It is also a bit baffling that people need to be told and proved that this is true, when multiple people have recognised it as true in their own take of the series.

Want to share your thoughts?

Is it about art?

The thing is, there’s already so much media that doesn’t give a good image of women. By good, I mean an accurate image. A lot of female empowerement media are in response to excess sexism, and are often poorly done, with movies like Charlie’s Angels being perfect examples of missing the mark.

In the middle of all this, most people don’t know how to write a properly relatable female character, that isn’t defined by some kind of sexist pattern she has to fight against and rise above—usually presented as her defining trait or character arc—or, worse, that isn’t written through the eyes of someone with women issues.

There’s not enough different types of personalities available out there, diversity and representation, as the public eye and social justice warriors call it, to properly showcase what a woman is in their full picture. And yet, there goes another show, that just adds another layer to it.

People misunderstand going into a topic for the sake of denouncing it, versus coming up with it because it’s what dwells inside your mind. As I teach in my study of fiction, content you come up with is material and content that already exists in your mind. The series is focused on toxic masculinity, because that is what exists in the author’s mind. In this sense, True Detective‘s early seasons is not about explain toxic masculinity, and therefore not some sort of artistic expression of a subject meant to denounce it, but actually a personal rendition of something that exists in the author’s mind, and that is a witness to parts of how the author is as a person.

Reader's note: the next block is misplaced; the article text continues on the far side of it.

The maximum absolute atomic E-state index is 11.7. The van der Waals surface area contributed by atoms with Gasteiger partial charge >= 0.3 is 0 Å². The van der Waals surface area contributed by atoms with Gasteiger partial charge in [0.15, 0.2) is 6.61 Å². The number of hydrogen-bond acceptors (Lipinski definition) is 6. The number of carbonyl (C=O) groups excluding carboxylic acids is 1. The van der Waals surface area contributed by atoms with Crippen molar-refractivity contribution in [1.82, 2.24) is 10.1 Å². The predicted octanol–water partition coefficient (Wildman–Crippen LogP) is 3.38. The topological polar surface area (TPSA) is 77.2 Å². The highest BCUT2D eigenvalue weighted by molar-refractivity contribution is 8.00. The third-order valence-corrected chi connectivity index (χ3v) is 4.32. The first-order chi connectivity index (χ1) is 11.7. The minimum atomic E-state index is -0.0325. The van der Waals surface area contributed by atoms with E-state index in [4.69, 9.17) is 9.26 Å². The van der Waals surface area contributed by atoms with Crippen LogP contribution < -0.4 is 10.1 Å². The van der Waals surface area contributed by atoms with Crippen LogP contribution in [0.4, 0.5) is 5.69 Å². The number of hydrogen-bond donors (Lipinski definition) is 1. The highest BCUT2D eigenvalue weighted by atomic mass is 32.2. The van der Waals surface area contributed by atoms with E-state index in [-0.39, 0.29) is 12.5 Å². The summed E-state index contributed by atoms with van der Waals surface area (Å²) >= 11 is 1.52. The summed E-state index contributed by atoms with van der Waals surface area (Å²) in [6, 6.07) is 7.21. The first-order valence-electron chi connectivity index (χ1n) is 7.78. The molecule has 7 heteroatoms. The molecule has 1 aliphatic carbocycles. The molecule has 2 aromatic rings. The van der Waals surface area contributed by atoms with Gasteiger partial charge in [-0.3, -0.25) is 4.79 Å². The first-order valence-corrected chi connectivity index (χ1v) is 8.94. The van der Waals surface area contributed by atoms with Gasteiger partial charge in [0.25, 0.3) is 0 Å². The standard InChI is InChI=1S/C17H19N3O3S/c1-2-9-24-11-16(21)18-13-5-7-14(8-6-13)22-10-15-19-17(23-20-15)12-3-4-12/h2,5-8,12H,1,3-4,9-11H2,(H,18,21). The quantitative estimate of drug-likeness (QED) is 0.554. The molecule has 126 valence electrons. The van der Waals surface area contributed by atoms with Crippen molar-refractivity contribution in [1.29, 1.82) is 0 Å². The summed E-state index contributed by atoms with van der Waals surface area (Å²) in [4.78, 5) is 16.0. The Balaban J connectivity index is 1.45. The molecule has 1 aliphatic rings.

This is something else I argue about, that many people will think an author can be dissociated from the themes their stories contain, but that is simply untrue. An author’s work is always a reflection of the author, not in the sense that “they, too, are racist, they, too, are misogynistic”, but in the sense that if a work focuses on something specific, it’s because it’s what exists in the author.

To explain further, there is also a distinction to be made in the nature of the content itself: if it is done from a personal place, or if it’s there to denounce it. That is because it is impossible for an author to create something they do not care about on a personal level, and do not personally relate to. None of the great stories are impersonal, because every great story is a witness of the author’s mind, and we publicly designate what is great based on how elevated its substance is. For instance, J.K Rowling uses her world’s equivalent of social class discrimination, and racism, precisely to denounce real life dynamics. When we look at Rowling, we see that she is deeply involved in political activism, and that this type of discrimination is something she personally despises. It, therefore, makes an appearance in her story, as a witness to her distaste for it. It is clear then, that this is about denouncement, because it comes from a personal place of distaste and disapproval of that particular thing, and it is crafted into the story with intent to expose it as what it is and denounce it.